Designer Ecko will let fans decide the fate of Bonds’ historic home run ball

Marc Ecko could have bought the Texas fishing license bearing Mickey Mantle’s name for only $4,000. Orlando Cepeda’s National League MVP plaque was available for only a few thousand more.

He could have even saved a half million or so and gotten home run ball No. 755 on the cheap.

Really, what would have been the fun in that?

“I thought it would be interesting for us to all have a pop culture moment together,” Ecko told the nation Monday in announcing he was the winner of the Barry Bonds lottery for ball No. 756.

Ecko got his wish, and for that Matt Murphy is happy. He’s the 21-year-old who emerged from the scrum the night of Aug. 7 with the ball that broke perhaps the most hallowed record in sports.

While memorabilia collectors everywhere had to be cringing, baseball fans should be happy. With one swipe of his debit card, Ecko is doing what Bud Selig could never quite bring himself to do-stamp the new record as bogus in a way baseball fans will never forget.

Actually, brand the baseball is what Ecko is likely to end up doing, assuming-and that’s a big assumption-he follows through on his plan. The hip-hop fashion designer is taking votes over the next week at on what to do with the ball he paid $752,467 for. My guess is that branding it with an asterisk and giving it to the Hall of Fame will be the runaway winner.

The other two options are giving it to the Hall of Fame intact, or sending it into outer space, though Ecko seemed unclear as to just how he would find a rocket to accomplish that.

“This either makes him a lunatic or a genius, one of those two,” Murphy said. “I’m leaning toward genius.”

We’ll see.

Ecko may turn out to be a shameless self-promoter looking only to feed his ego on a big stage. This is a guy, after all, who rented a Boeing 747, painted it to look like Air Force One, then taped an Internet video that made it look like someone had broken through security and spray painted graffiti on one of the plane’s engines.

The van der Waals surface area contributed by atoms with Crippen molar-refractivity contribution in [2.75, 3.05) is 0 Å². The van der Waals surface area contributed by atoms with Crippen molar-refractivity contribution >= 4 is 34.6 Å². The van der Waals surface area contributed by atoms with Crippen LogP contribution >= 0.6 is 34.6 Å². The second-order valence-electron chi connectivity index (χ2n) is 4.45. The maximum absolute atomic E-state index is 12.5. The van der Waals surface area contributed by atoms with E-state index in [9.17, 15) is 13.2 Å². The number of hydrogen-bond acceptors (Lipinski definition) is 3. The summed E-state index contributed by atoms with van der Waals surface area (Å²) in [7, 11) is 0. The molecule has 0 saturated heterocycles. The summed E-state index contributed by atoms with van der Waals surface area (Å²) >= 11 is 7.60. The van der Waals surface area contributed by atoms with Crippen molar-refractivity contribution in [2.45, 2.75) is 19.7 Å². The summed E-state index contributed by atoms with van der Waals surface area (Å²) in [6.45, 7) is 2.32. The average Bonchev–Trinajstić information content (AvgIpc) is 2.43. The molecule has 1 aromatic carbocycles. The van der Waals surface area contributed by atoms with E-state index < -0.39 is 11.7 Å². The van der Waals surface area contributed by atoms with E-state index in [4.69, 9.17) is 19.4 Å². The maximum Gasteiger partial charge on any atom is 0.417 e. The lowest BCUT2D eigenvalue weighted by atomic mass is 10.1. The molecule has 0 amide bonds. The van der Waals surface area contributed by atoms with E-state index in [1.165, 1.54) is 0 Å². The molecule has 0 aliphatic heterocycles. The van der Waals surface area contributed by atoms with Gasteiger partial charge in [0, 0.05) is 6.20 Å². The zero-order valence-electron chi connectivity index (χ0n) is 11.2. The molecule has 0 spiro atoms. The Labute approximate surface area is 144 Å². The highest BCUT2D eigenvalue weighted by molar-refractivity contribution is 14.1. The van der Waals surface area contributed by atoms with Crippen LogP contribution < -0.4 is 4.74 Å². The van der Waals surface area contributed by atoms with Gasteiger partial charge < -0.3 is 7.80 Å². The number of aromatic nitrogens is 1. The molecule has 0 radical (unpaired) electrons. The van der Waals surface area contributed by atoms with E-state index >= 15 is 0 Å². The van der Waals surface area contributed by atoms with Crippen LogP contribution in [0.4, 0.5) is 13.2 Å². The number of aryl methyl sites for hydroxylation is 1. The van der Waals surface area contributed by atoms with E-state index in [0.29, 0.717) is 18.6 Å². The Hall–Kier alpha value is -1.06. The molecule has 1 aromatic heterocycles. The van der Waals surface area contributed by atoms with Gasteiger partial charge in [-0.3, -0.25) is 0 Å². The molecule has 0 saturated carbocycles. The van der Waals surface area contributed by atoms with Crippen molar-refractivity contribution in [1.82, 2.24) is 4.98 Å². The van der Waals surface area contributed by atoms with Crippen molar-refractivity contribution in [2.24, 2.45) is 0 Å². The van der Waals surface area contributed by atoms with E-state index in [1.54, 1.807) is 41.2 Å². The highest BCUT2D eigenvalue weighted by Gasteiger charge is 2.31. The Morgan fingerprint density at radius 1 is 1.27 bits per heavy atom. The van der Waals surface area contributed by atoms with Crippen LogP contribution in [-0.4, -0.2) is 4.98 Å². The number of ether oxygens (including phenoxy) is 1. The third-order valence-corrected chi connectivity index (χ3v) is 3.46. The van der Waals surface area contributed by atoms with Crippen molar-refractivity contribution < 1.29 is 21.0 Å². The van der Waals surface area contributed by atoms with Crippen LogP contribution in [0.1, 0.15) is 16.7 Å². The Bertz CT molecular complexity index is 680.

It’s his money, so he can make up the rules. And while the Hall of Fame may balk at an asterisk-branded baseball, remember that all Bonds would give Cooperstown from his record-breaking night was one lousy batting helmet.

At least the Hall now has a one-in-three chance of getting an unblemished ball, a lot better odds than it had before.

When the ball went up for auction a few weeks ago the people at SCP Auctions suggested the perfect scenario would be for someone to buy it and either donate the ball or loan it to the Hall.

Given the level of animosity toward Bonds, though, that seemed unlikely unless Bonds stepped forward with a few weeks’ salary to buy the ball himself.

Dan Imler, SCP’s managing director, said he had no idea what Ecko had in mind for the ball until he turned on his TV Monday and watched him explain it live on the “Today” show. Though Ecko won the ball fair and square in the auction, Imler believes it should be preserved as a piece of baseball history.

“I think serious collectors would probably not be in favor of marring or destroying the ball,” he said. “Most people we deal with, they have an appreciation for the history of the game as opposed to the sensationalism or anything like that.”

There is one person who might be voting a few extra times against an unblemished donation to the Hall of Fame. That would be lucky bidder No. 2, who spent $186,750 for the ball Bonds hit a few days earlier in San Diego that tied Aaron’s record of 755 home runs.

That ball, Imler said, would suddenly be worth a lot more if the 756 ball were branded or shot into space.

“I guess that would make it the ultimate embodiment of the record,” he said. “It would stand as the most significant Bonds ball in existence at the moment.”

Whether Ecko follows through on his grand plan is, of course, the $752,467 question. He’s already got one Internet hoax under his belt, and there’s always the chance this could be the ultimate hoax.

He claims he’ll have an independent company tally the results, and will abide by the decision of the American public. Ecko cast the first vote himself, voting to brand the ball with an asterisk before giving it to the Hall of Fame.